We’ve rounded up the top agents in the Denver metro area, who have shared some of their best secrets to selling a Denver home.
They’ve got great advice on how to market your million-dollar mountain view or take care of Denver-specific maintenance items, like paint that’s faded from 300 days of sunshine. These agents have a wealth of experience selling homes and are eager and ready to sell yours.
Paint the exterior of your sun-damaged Denver house before listing.
Angela Fox at RE/MAX Urban Properties
Angela is a Certified Residential Specialist and a SFH expert, having sold 67% more properties than the average Denver agent.
“Curb appeal is definitely one of the most important things a seller should be thinking of when they decide to list their home. This is because the first thing buyers do is drive around to see what area of town they want to live in and what kind of amenities each neighborhood provides.
“And once that for-sale sign is in the front yard, people will drive by the home and create their very first impression. So to get the best first impression possible, curb appeal is at the top of our list.
“One of the biggest things we tell sellers to do is to paint the exterior of the home. In our Colorado market, we’re so close to the sun that we end up having a lot of sun damage. We have 300 days of sunshine a year, so homes can get faded. Having a fresh coat of paint on the exterior as well as general landscaping really helps. Make sure you clean the yard, sweep the walkway, put some flowers out front, and install some new bark mulch to freshen up the home.”
Showcase your Denver home with staging.
Monica Graves at Your Castle Mountain Properties
Monica is a Resort and Second Home Property Specialist and ranks in the top 1% of agents in her area.
“We’ve gone through this 5-year trend since 2014 of not having enough inventory for our buyers, and now we have some more inventory. So I would tell sellers that since you’re going to have more competition, you really need to invest in staging to stand out.
“Last year, one of my past clients tried working with a broker offering a discounted fee. The broker said they weren’t going to stage and just listed it the way it was. They didn’t stage and they also listed it as a two-bedroom, two-bath instead of a three-bedroom, two-bath.
“The discount broker started at $425,000 and ended up at a price of $400,000 and still couldn’t sell it. So, I came in and said, ‘The first thing I’m going to do is stage and make this a three-bedroom because you have a walkout basement and you used the basement as your master anyway—it had a full bathroom, closet, and a walkout to a nice patio. This should be the master and the other two small bedrooms are going to be staged.’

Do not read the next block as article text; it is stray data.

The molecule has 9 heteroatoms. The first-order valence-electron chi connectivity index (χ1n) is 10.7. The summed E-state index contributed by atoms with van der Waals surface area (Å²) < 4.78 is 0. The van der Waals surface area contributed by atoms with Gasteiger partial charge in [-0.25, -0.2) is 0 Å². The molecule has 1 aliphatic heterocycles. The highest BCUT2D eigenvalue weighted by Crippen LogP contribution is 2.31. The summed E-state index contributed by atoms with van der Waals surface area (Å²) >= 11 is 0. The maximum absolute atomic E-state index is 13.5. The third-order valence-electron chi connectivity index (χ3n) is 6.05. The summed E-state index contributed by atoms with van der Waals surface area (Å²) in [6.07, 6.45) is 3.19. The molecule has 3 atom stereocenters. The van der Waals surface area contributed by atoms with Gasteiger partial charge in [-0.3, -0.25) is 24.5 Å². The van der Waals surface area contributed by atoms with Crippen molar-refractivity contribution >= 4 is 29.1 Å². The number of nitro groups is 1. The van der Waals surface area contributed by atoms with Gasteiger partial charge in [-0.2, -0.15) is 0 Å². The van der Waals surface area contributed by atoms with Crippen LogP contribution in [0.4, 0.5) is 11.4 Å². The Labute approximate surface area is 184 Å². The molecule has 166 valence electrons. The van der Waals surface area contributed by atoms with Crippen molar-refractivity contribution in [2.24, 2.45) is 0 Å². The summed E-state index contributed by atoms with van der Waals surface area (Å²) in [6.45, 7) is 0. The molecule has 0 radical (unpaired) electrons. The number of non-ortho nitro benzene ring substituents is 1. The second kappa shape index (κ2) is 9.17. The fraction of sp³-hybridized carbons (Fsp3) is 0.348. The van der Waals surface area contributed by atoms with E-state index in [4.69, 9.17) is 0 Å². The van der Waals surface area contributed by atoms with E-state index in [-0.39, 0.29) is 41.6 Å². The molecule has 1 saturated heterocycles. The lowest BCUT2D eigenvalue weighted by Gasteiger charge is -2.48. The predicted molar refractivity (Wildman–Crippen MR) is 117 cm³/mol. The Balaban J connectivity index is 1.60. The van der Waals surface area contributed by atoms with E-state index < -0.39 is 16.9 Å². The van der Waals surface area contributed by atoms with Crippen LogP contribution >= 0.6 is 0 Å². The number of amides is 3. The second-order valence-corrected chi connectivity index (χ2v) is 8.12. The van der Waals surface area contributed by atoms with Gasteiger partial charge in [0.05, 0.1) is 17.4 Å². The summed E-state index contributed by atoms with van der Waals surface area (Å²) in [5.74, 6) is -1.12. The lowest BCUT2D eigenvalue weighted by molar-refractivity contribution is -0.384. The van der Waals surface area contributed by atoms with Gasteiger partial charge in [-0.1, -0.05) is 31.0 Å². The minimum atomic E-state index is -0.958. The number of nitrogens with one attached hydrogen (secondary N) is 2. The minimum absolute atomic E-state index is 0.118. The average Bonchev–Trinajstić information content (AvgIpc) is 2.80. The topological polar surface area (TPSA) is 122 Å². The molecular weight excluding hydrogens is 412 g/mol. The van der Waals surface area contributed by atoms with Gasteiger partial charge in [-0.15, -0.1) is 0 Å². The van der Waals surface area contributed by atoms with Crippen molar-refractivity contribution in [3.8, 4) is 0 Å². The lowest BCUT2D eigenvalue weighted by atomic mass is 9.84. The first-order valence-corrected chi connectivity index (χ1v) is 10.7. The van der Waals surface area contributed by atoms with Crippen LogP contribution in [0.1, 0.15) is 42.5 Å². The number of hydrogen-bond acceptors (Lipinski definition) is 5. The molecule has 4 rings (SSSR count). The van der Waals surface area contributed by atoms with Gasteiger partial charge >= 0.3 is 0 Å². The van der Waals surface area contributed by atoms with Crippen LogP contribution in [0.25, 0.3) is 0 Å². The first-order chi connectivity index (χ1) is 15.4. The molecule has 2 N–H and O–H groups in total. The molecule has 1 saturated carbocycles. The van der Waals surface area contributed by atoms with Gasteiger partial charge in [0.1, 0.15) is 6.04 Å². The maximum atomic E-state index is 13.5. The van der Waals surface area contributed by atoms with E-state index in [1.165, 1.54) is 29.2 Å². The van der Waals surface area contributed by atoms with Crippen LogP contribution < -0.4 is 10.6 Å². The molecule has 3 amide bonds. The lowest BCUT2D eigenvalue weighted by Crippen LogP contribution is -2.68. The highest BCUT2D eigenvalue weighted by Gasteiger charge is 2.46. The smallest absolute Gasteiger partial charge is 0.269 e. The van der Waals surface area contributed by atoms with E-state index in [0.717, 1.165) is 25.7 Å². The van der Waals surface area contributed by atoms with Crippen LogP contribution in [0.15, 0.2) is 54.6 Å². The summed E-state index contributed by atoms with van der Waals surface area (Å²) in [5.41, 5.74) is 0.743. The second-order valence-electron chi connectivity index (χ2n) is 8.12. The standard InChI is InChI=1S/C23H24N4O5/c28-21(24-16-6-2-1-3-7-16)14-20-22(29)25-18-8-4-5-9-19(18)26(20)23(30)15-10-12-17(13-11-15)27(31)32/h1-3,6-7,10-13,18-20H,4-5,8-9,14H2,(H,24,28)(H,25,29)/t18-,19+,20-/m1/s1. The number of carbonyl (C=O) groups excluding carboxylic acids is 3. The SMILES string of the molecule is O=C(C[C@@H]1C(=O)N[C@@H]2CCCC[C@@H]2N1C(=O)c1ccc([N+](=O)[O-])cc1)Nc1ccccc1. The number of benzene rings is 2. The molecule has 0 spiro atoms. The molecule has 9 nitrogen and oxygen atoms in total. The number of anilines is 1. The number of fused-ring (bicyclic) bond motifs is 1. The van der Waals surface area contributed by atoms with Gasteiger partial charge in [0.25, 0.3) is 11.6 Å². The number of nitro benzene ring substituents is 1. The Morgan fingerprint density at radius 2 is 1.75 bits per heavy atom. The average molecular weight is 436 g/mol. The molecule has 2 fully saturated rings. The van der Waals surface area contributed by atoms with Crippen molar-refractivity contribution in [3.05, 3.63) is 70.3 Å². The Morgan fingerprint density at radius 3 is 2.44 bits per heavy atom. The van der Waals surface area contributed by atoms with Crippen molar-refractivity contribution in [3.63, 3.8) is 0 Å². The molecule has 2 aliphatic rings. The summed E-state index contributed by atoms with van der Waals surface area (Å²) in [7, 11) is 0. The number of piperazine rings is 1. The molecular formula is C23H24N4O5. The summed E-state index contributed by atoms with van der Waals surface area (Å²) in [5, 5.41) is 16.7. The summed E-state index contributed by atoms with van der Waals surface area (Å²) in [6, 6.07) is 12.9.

“It had exposed brick walls; it was a house built in 1898. It was a really cool property. I staged it, put it on the market. I wanted to start it at $425,000 and the sellers said, ‘We couldn’t even sell it at $400,000, I can’t believe you think we should go for $425,000.’
“I said, ‘Just trust me.’
“And so, we got 9 offers within 2 days and it sold for $455,000.”
Sell in early summer to reach the most buyers.
Bob Hryniewich at RE/MAX Masters Millennium
Bob has over 15 years experience and sells homes 54% faster than the average Aurora agent.
“Over the past 2 to 4 years, the best time to sell has become earlier and earlier. I think this is happening because parents that have kids in schools want to get their kid in that new school district before the school year starts in August. They’re not waiting until the last minute to make that change. A lot of people, too, are trying to make the move earlier in the year so they don’t waste their summer indoors.
“During the weekends in the summer, a normal drive that should take you an hour and a half will take you 3 to 4 hours due to the number of people going up to the mountains to enjoy the outdoors. So we’re seeing buyer activity pick up around late January, meaning the best time to sell a house is between February and June. Then it really slows down in August and September.”
Don’t underestimate classic marketing techniques like signs and balloons for your open house.
Doug James at Re/max Masters Millennium
Doug has over 40 years experience and is a SFH expert, having sold 76% more single-family homes than the average Castle Rock agent.